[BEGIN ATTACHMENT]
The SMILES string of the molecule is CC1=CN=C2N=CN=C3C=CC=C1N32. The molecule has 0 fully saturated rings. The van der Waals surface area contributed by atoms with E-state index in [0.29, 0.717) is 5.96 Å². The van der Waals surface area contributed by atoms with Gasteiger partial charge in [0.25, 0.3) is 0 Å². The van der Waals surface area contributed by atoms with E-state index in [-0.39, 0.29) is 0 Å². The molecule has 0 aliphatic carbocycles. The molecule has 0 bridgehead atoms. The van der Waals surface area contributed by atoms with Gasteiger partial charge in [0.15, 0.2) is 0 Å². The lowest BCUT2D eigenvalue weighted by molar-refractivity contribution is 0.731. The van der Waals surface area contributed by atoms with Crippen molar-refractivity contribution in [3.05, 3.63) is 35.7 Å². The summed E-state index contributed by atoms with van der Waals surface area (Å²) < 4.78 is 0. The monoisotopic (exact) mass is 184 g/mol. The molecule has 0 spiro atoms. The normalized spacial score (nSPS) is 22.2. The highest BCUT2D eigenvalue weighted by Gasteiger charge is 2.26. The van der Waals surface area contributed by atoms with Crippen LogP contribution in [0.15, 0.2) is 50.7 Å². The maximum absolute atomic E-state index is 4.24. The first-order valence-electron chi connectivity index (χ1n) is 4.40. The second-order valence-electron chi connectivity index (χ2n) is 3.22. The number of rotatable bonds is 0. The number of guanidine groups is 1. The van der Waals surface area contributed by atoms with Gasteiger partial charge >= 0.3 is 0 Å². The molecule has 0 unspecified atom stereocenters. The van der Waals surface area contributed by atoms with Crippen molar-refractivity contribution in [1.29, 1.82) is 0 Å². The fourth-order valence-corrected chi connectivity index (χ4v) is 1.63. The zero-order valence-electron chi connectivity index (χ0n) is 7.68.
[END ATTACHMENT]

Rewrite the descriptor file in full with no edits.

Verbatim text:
The SMILES string of the molecule is CC1=CN=C2N=CN=C3C=CC=C1N32. The molecule has 0 fully saturated rings. The van der Waals surface area contributed by atoms with E-state index in [0.29, 0.717) is 5.96 Å². The van der Waals surface area contributed by atoms with Gasteiger partial charge in [0.25, 0.3) is 0 Å². The van der Waals surface area contributed by atoms with E-state index in [-0.39, 0.29) is 0 Å². The molecule has 0 aliphatic carbocycles. The molecule has 0 bridgehead atoms. The van der Waals surface area contributed by atoms with Gasteiger partial charge in [0.15, 0.2) is 0 Å². The lowest BCUT2D eigenvalue weighted by molar-refractivity contribution is 0.731. The van der Waals surface area contributed by atoms with Crippen molar-refractivity contribution in [3.05, 3.63) is 35.7 Å². The summed E-state index contributed by atoms with van der Waals surface area (Å²) < 4.78 is 0. The monoisotopic (exact) mass is 184 g/mol. The molecule has 0 spiro atoms. The normalized spacial score (nSPS) is 22.2. The highest BCUT2D eigenvalue weighted by Gasteiger charge is 2.26. The van der Waals surface area contributed by atoms with Crippen LogP contribution in [0.15, 0.2) is 50.7 Å². The maximum absolute atomic E-state index is 4.24. The first-order valence-electron chi connectivity index (χ1n) is 4.40. The second-order valence-electron chi connectivity index (χ2n) is 3.22. The number of rotatable bonds is 0. The number of guanidine groups is 1. The van der Waals surface area contributed by atoms with Gasteiger partial charge >= 0.3 is 0 Å². The molecule has 0 unspecified atom stereocenters. The van der Waals surface area contributed by atoms with Crippen molar-refractivity contribution in [1.29, 1.82) is 0 Å². The fourth-order valence-corrected chi connectivity index (χ4v) is 1.63. The zero-order valence-electron chi connectivity index (χ0n) is 7.68.